Feminist justice ethics is a feminist view on morality which seeks to engage with, and ultimately transform, traditional universal approaches to ethics. Like most types of feminist ethics, feminist justice ethics looks at how gender is left out of mainstream ethical considerations. Mainstream ethics are argued to be male-oriented. However, feminist justice ethics does differ considerably from other feminist ethics. A universal set of ethics is a significant part of feminist justice ethics. Feminist justice ethics is clear in dividing "thick" morality from “thin” morality. Other ethical approaches that define themselves by differentiating groups from one another through culture or other phenomena are regarded as "thick" accounts of morality. Feminist justice ethics claims that "thick" accounts of morality, as opposed to "thin" accounts of morality, are intrinsically prone to eroding valid feminist critique.
Feminist ethics and the future
Feminist ethicists believe there is an obligation for women's differing points of view to be heard and then to fashion an inclusive consensus view from them. To attempt to achieve this and to push towards gender equality with men together is the goal of feminist ethics.
"The goal of feminist ethics is the transformation of societies and situations where women are harmed through violence, subordination and exclusion. When such injustices are evident now and in the future, radical feminist activists will continue their work of protest and action following careful appraisal and reflection"
Feminist ethics and International Relations
Feminist theories and that of ethics broaden the scope of the predominantly masculine sphere of International Relations. This is especially important for issues of the private realm to take stage into the public which includes issues such as children’s rights, gender violence and discrimination, gender relations in war torn societies, and other similar issues which remain difficult to appear relevant in the mainstream discussions of ethics in international relations. The feminist dialogues of ethics are almost inescapably present to the private realm and are known to only shadow dominant ‘male’ paradigms of ethics in the public realm. This is especially a reality in discussion of ethics in International Relations where it is predominantly built on a language of violence, technologies or economics and what are known to be the masculine topics of discussion.
See Kimberly Hutchings discussion in "Ethics" for further detail on the foundations of the theory in International Relations 
Selection of Authors and applied theory in International Relations
Alison Watson 
Watson discusses the issue of children born of wartime rape and uses feminist theory of ethics in addressing these marginalized issues. The invisibility is emphasized in the traditional construction within much of the existing international discourse of motherhood as a ‘private sphere activity’ where important focused issues such as children of wartime rape can be lost in translation of international dialogue and minimally touched upon. Feminist theory of ethics is provided in terms of broadening theoretical dialogues of international relations and addressing issues that remain marginalized.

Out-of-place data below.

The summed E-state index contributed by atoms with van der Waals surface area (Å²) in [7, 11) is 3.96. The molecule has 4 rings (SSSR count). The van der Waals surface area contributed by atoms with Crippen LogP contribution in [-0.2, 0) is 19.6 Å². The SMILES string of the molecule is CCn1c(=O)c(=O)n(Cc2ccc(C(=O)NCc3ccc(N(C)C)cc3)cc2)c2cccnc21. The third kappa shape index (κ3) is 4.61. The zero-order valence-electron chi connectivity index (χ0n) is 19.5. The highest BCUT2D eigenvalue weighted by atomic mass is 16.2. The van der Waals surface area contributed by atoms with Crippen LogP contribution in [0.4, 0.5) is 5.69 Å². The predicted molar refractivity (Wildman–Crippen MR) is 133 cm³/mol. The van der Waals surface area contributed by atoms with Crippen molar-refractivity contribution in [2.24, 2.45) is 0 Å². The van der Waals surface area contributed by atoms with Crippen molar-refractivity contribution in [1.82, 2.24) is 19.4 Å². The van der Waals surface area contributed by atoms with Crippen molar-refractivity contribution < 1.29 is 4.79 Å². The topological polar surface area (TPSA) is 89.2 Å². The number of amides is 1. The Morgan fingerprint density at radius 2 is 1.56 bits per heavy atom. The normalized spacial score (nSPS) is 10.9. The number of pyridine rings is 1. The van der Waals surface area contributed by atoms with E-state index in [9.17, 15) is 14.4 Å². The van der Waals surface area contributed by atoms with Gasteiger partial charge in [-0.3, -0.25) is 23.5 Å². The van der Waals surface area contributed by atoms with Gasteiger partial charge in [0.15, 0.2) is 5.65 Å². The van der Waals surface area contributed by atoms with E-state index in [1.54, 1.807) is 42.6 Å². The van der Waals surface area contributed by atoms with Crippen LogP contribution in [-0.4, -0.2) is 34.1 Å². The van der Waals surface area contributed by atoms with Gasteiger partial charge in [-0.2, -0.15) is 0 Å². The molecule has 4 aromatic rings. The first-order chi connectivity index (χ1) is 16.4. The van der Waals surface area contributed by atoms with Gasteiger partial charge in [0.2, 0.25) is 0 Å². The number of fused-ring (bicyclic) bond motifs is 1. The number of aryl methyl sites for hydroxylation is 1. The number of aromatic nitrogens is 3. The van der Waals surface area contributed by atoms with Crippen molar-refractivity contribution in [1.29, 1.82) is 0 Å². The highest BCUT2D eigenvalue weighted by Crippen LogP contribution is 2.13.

There is evidence that failure to broaden the current scope of ethics in peacekeeping operations and rebuilding strategies, surrounding arms and violence, results in failing to meet the needs of both men and women. Puechguirbal argues that conflict is a ‘gendered experience’ and discusses the importance of peacekeeping operations keeping in check the differential impacts of war on women,men,boys and girls in post conflict society so as to not further marginalize the most vulnerable groups of the population( Currently, peacekeeping operations are heavily masculine in the sense that security revolves around the cessation of hostilities and disarmament. Peacebuilding operations must shift the focus from solely disarming and cessation of hostilities against gang members to social constructions of violence against women, men, and children that is embedded in societies broken apart by conflict. Gender issues have not been part of mandates of peacekeeping missions and urges women to take a more active role in political processes in post-conflict reconstruction. Applying Feminist ethics in peacekeeping and re-building strategies can reach a wider range of issues as well as deemed not of dire importance in dialogues of International Relations. Current strategies are not reaching target goals of generating peace and cessation of gender violence and sexual abuses that continue to reach high levels in incidences. This remains a residue of post-conflict societies that must be addressed. Implementing feminist ethics generates greater peacekeeping and peacebuilding strategies for gendered strategies to meet the needs of both genders so as to be implemented into not only the institutions but society.
- Gender equality
- Gender mainstreaming
- Material feminism
- Feminist political ecology
- Feminism in 1950s Britain
- First-wave feminism
- Mary Wollstonecraft
- Girl power
- Jessica Valenti
- Judith Butler
- Naomi Wolf
- Postmodern feminism
- Pro-life feminism
- Rebecca Walker
- Second-wave feminism
- Sex-positive feminism
- The left and feminism